there are 2 services, service_a and service_b.
service_a majorly does calculation for the given entity. after that if the
calculated result is different to what's persisted in Oracle DB, then update
the corresponding rows for the given entity in Oracle DB. entities are
received continuously from some queuing services.
service_b majorly does read from Oracle DB periodically, let us say every 4
hours. it basically reads all updated entities done by service_a
in the past 4 hours, then outputs them in a certain text file format to
Amazon's S3 for storage.
a little bit more background, in the past (before 2012) service_b
read all entities, not just updated ones by service_a in the past 4 hours to
create a complete snapshot of all entities for various clients. then it
turned out Oracle could not handle that much concurrent write and reads at
the same time, or degraded too much, so right before I joined this small
factory someone changed the logic to have service_b only read delta (updated
entities) in the past 4 hours. they created another process to merge the
delta into base to create the final snapshot somewhere else.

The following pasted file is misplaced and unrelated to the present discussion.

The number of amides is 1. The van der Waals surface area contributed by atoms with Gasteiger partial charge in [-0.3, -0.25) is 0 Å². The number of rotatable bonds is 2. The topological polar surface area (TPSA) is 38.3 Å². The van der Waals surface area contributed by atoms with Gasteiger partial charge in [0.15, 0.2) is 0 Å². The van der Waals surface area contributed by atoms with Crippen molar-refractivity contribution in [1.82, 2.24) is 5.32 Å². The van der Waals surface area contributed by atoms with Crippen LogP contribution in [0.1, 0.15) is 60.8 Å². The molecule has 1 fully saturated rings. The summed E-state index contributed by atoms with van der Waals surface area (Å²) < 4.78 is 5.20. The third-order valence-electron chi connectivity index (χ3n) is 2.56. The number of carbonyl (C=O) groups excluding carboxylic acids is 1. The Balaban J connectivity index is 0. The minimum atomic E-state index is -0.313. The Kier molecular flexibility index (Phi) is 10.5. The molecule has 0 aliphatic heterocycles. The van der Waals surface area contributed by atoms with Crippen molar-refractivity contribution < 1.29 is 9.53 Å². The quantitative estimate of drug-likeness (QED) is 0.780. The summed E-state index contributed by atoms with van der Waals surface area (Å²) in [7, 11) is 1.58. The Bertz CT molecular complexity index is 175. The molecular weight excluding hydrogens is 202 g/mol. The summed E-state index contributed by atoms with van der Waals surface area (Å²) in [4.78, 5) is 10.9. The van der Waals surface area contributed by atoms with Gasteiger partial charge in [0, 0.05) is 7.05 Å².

now, manager wants to move even further to get rid of Oracle completely,
maybe because Oracle is too costly to maintain. we are looking if there are
some open-sourced Sql/no-sql DB such as mysql, cassandra, dynamodb, etc.,
which can replace Oracle, such that both service_a and service_b can work
furthermore, it's even better if, after Oracle is replaced, service_b can
read directly from the new DB for ALL entities, not just UPDATED entities,
to create complete snapshot without going through the current steps of
creating delta, merging with baseline, etc. basically service_b goes back to
the old time (before 2012) when it used to work.
any good suggestions for the DB candidate? if it has very good / quick way
to create current DB replica, that would be very nice. the new DB should
also support high data consistency and availability. even if the consistency
might not be matchable to Oracle we hope it can get as close as possible.
currently we are considering the following candidates: cassandra, dynamodb,
mysql. are there other candidates?